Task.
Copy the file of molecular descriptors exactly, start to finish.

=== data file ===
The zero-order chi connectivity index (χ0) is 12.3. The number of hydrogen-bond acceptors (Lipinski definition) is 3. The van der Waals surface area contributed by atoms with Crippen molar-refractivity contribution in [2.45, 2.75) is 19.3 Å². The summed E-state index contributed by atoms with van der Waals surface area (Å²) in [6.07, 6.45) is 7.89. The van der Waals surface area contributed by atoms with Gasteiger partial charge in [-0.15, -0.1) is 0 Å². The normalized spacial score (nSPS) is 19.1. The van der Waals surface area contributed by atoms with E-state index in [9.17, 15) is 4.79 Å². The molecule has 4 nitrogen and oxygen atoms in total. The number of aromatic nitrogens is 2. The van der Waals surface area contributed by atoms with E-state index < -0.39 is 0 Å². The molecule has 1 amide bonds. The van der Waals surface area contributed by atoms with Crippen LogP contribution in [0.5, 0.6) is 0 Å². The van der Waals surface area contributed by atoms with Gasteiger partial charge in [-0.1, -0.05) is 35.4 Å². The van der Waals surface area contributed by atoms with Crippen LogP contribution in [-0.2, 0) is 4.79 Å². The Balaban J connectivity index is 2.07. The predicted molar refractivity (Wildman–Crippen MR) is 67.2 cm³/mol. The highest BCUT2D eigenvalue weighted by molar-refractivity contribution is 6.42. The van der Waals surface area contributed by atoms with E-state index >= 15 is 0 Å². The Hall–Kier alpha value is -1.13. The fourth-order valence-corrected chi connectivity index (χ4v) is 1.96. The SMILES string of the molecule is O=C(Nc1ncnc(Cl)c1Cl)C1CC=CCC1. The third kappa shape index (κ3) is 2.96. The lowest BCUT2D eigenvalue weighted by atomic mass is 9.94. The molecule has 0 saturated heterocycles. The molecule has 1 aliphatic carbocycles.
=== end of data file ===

The zero-order chi connectivity index (χ0) is 12.3. The number of hydrogen-bond acceptors (Lipinski definition) is 3. The van der Waals surface area contributed by atoms with Crippen molar-refractivity contribution in [2.45, 2.75) is 19.3 Å². The summed E-state index contributed by atoms with van der Waals surface area (Å²) in [6.07, 6.45) is 7.89. The van der Waals surface area contributed by atoms with Gasteiger partial charge in [-0.15, -0.1) is 0 Å². The normalized spacial score (nSPS) is 19.1. The van der Waals surface area contributed by atoms with E-state index in [9.17, 15) is 4.79 Å². The molecule has 4 nitrogen and oxygen atoms in total. The number of aromatic nitrogens is 2. The van der Waals surface area contributed by atoms with E-state index < -0.39 is 0 Å². The molecule has 1 amide bonds. The van der Waals surface area contributed by atoms with Crippen LogP contribution in [0.5, 0.6) is 0 Å². The van der Waals surface area contributed by atoms with Gasteiger partial charge in [-0.1, -0.05) is 35.4 Å². The van der Waals surface area contributed by atoms with Crippen LogP contribution in [-0.2, 0) is 4.79 Å². The Balaban J connectivity index is 2.07. The predicted molar refractivity (Wildman–Crippen MR) is 67.2 cm³/mol. The highest BCUT2D eigenvalue weighted by molar-refractivity contribution is 6.42. The van der Waals surface area contributed by atoms with E-state index >= 15 is 0 Å². The Hall–Kier alpha value is -1.13. The fourth-order valence-corrected chi connectivity index (χ4v) is 1.96. The SMILES string of the molecule is O=C(Nc1ncnc(Cl)c1Cl)C1CC=CCC1. The third kappa shape index (κ3) is 2.96. The lowest BCUT2D eigenvalue weighted by atomic mass is 9.94. The molecule has 0 saturated heterocycles. The molecule has 1 aliphatic carbocycles.